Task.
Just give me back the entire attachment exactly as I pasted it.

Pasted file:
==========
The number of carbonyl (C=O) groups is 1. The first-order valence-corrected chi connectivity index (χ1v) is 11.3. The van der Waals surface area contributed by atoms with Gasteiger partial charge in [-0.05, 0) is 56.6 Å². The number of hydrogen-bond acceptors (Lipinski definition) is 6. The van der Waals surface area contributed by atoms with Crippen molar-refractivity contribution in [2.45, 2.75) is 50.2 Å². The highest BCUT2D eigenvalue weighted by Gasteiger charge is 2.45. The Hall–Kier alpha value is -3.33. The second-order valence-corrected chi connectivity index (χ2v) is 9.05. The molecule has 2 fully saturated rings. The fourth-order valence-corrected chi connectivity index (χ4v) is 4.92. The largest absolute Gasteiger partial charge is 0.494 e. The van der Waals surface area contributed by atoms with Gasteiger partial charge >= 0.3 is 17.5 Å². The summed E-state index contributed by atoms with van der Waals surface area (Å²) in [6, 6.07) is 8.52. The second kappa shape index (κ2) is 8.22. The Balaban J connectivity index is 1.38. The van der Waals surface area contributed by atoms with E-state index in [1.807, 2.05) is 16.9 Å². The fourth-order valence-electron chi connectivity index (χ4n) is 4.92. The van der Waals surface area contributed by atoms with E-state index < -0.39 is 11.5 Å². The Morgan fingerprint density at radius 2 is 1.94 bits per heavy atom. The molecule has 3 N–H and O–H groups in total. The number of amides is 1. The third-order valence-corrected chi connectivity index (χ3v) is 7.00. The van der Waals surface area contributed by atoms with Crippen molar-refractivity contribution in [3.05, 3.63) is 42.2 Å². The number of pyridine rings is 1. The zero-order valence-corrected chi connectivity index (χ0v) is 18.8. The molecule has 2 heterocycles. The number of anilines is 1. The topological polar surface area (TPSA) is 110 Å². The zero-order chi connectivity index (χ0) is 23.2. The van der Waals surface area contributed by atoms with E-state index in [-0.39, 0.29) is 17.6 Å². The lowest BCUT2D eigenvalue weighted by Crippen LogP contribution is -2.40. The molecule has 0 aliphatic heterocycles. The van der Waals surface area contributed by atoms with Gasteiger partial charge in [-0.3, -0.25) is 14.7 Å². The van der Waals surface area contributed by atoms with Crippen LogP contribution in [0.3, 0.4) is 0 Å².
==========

The number of carbonyl (C=O) groups is 1. The first-order valence-corrected chi connectivity index (χ1v) is 11.3. The van der Waals surface area contributed by atoms with Gasteiger partial charge in [-0.05, 0) is 56.6 Å². The number of hydrogen-bond acceptors (Lipinski definition) is 6. The van der Waals surface area contributed by atoms with Crippen molar-refractivity contribution in [2.45, 2.75) is 50.2 Å². The highest BCUT2D eigenvalue weighted by Gasteiger charge is 2.45. The Hall–Kier alpha value is -3.33. The second-order valence-corrected chi connectivity index (χ2v) is 9.05. The molecule has 2 fully saturated rings. The fourth-order valence-corrected chi connectivity index (χ4v) is 4.92. The largest absolute Gasteiger partial charge is 0.494 e. The van der Waals surface area contributed by atoms with Gasteiger partial charge >= 0.3 is 17.5 Å². The summed E-state index contributed by atoms with van der Waals surface area (Å²) in [6, 6.07) is 8.52. The second kappa shape index (κ2) is 8.22. The Balaban J connectivity index is 1.38. The van der Waals surface area contributed by atoms with E-state index in [1.807, 2.05) is 16.9 Å². The fourth-order valence-electron chi connectivity index (χ4n) is 4.92. The van der Waals surface area contributed by atoms with E-state index < -0.39 is 11.5 Å². The Morgan fingerprint density at radius 2 is 1.94 bits per heavy atom. The molecule has 3 N–H and O–H groups in total. The number of amides is 1. The third-order valence-corrected chi connectivity index (χ3v) is 7.00. The van der Waals surface area contributed by atoms with Crippen molar-refractivity contribution in [3.05, 3.63) is 42.2 Å². The number of pyridine rings is 1. The zero-order valence-corrected chi connectivity index (χ0v) is 18.8. The molecule has 2 heterocycles. The number of anilines is 1. The topological polar surface area (TPSA) is 110 Å². The zero-order chi connectivity index (χ0) is 23.2. The van der Waals surface area contributed by atoms with E-state index in [-0.39, 0.29) is 17.6 Å². The lowest BCUT2D eigenvalue weighted by Crippen LogP contribution is -2.40. The molecule has 0 aliphatic heterocycles. The van der Waals surface area contributed by atoms with Gasteiger partial charge in [-0.3, -0.25) is 14.7 Å². The van der Waals surface area contributed by atoms with Crippen LogP contribution in [0.3, 0.4) is 0 Å².